Wednesday, October 24, 2018


“If we don’t defend Western civilization, then we will become subjugated by the people who are the enemies of faith, the enemies of justice.” Not a member of the Klu Klux Klan. Not a Proud Boy. These were the words of a sitting United States Congressman. If you are unfamiliar with the life and words of Steve King, Representative from Iowa, this . is the gentleman who asserted, “We can't restore our civilization with somebody else's babies.” And there was this gem about immigration from a couple years back: “For everyone who’s a valedictorian, there’s another hundred out there that — they weigh one hundred thirty pounds and they’ve got calves the size of cantaloupes because they’re hauling seventy-five pounds of marijuana across the desert.” Or perhaps you're a fan of his comments about African American women experiencing the "tragedy of abortion: “They chose to have an abortion. I would give you even money that a vast majority of mothers who say they can’t afford an abortion have an iPhone, which costs more.”
These statements weren't recorded  surreptitiously. They weren't taken out  of  context. They are representative of the work Congressman Steve has been doing for  the people of Iowa's fourth district since 2003. Which may be why his interview  with the Austrian far-right propaganda site Unzensuriert didn't initially ring any alarms. He told his  host, “The U.S. subtracts from its population a million of our babies in the form of abortion. We add to our population approximately 1.8 million of ‘somebody else’s babies’ who are raised in another culture before they get to us.” This double dip into two of Steve's favorite topics is referred to in far-right circles as The Great Replacement. White European culture is in danger from  someone else's  babies. Got it.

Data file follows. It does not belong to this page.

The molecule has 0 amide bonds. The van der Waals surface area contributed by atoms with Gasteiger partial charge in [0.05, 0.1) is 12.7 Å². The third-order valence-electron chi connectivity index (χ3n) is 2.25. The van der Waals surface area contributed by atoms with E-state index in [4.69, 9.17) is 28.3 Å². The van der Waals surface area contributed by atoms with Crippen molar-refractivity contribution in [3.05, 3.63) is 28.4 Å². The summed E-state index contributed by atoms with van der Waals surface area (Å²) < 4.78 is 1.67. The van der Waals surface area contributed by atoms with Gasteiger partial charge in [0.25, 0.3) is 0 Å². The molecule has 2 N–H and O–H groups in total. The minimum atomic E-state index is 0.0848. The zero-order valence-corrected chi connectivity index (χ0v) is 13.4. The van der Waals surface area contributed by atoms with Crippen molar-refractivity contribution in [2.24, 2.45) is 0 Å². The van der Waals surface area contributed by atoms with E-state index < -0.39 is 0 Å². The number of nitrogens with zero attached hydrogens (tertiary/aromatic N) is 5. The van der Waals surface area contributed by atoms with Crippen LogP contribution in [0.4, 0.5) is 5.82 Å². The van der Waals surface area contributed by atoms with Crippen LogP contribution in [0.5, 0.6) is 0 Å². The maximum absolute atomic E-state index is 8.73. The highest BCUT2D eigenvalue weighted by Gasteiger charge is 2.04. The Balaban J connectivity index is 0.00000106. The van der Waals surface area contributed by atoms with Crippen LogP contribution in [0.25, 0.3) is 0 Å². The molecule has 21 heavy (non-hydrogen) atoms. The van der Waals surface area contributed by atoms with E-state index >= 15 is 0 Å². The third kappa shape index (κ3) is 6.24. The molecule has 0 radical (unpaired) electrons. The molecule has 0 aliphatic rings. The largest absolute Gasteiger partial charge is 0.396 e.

Meanwhile, back here in the United States of America, Steve King is up for re-election in a couple of weeks. He has won his past five contests by more than twenty points. He is currently ahead of his Democratic challenger by ten points. Which I suppose is mildly refreshing, but the percentages won't  matter if this is truly representative of  the folks in the Fourth District. Can that be right? Is Iowa so red, or so white, that this ideology can carry the day? 
Hard to believe. 

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